"One day Brer Rabbit wuz gwine down de road shakin' his long, bushy tail, w'en who should he strike up wid but ole Brer Fox gwine amblin' long wid a big string er fish! W'en dey pass de time er day wid wunner nudder, Brer Rabbit, he open up de confab, he did, en he ax Brer Fox whar he git dat nice string er fish, en Brer Fox, he up'n 'spon' dat he kotch um, en Brer Rabbit, he say whar'bouts, en Brer Fox, he say down at de babtizin' creek, en Brer Rabbit he ax how, kaze in dem days dey wuz monstus fon' er minners, en Brer Fox, he sot down on a log, he did, en he up'n tell Brer Rabbit dat all he gotter do fer ter git er big mess er minners is ter go ter de creek atter sundown, en drap his tail in de water en set dar twel day-light, en den draw up a whole armful er fishes, en dem w'at he don't want, he kin fling back. "Right dar's whar Brer Rabbit drap his watermillion, kaze he tuck'n sot out dat night en went a fishin'. De wedder wuz sorter col', en Brer Rabbit, he got 'im a bottle er dram en put out fer de creek, en w'en he git dar he pick out a good place, en he sorter squot down, he did, en let his tail hang in de water. He sot dar, en he sot dar, en he drunk his dram, en he think he gwineter freeze, but bimeby day come, en dar he wuz. He make a pull, en he feel like he comin' in two, en he fetch nudder jerk, en lo en beholes, whar wuz his tail?"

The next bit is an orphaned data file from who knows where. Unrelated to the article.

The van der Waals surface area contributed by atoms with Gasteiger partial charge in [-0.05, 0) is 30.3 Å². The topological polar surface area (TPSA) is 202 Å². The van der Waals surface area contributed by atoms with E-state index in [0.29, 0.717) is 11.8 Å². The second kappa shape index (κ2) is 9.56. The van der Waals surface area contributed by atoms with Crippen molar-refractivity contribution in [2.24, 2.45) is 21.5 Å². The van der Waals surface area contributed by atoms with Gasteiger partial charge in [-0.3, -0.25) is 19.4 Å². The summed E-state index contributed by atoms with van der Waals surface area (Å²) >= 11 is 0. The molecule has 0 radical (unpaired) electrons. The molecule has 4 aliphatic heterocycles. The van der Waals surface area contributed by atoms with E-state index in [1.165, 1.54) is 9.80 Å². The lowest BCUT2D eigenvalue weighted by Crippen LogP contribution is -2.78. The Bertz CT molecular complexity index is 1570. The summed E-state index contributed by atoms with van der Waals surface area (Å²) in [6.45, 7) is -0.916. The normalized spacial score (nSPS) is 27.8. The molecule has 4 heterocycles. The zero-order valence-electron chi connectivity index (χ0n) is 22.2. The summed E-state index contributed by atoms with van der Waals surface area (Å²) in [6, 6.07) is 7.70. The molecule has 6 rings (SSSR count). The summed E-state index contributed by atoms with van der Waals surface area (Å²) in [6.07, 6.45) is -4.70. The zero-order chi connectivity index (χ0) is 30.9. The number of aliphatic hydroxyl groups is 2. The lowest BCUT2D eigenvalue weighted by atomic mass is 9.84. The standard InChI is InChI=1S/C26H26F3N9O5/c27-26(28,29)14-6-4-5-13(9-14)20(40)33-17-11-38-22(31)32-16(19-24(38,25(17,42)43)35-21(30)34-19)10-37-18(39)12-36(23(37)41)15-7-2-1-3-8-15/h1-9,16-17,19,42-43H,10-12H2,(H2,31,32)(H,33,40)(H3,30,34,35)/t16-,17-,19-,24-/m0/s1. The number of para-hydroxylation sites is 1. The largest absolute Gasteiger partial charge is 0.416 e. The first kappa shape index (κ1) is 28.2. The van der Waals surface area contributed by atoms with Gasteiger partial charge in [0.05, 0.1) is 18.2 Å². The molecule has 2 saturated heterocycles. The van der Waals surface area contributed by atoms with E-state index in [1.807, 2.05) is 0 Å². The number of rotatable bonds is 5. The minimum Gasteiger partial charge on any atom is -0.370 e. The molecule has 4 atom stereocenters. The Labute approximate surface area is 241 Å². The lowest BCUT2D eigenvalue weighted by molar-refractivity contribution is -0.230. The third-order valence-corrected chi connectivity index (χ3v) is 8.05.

There was a long pause.

"Did it come off, Uncle Remus?" asked the little boy, presently.

"She did dat!" replied the old man with unction. "She did dat, and dat w'at make all deze yer bob-tail rabbits w'at you see hoppin' en skaddlin' thoo de woods."

"Are they all that way just because the old Rabbit lost his tail in the creek?" asked the little boy.

"Dat's it, honey," replied the old man. "Dat's w'at dey tells me. Look like dey er bleedzd ter take atter der pa."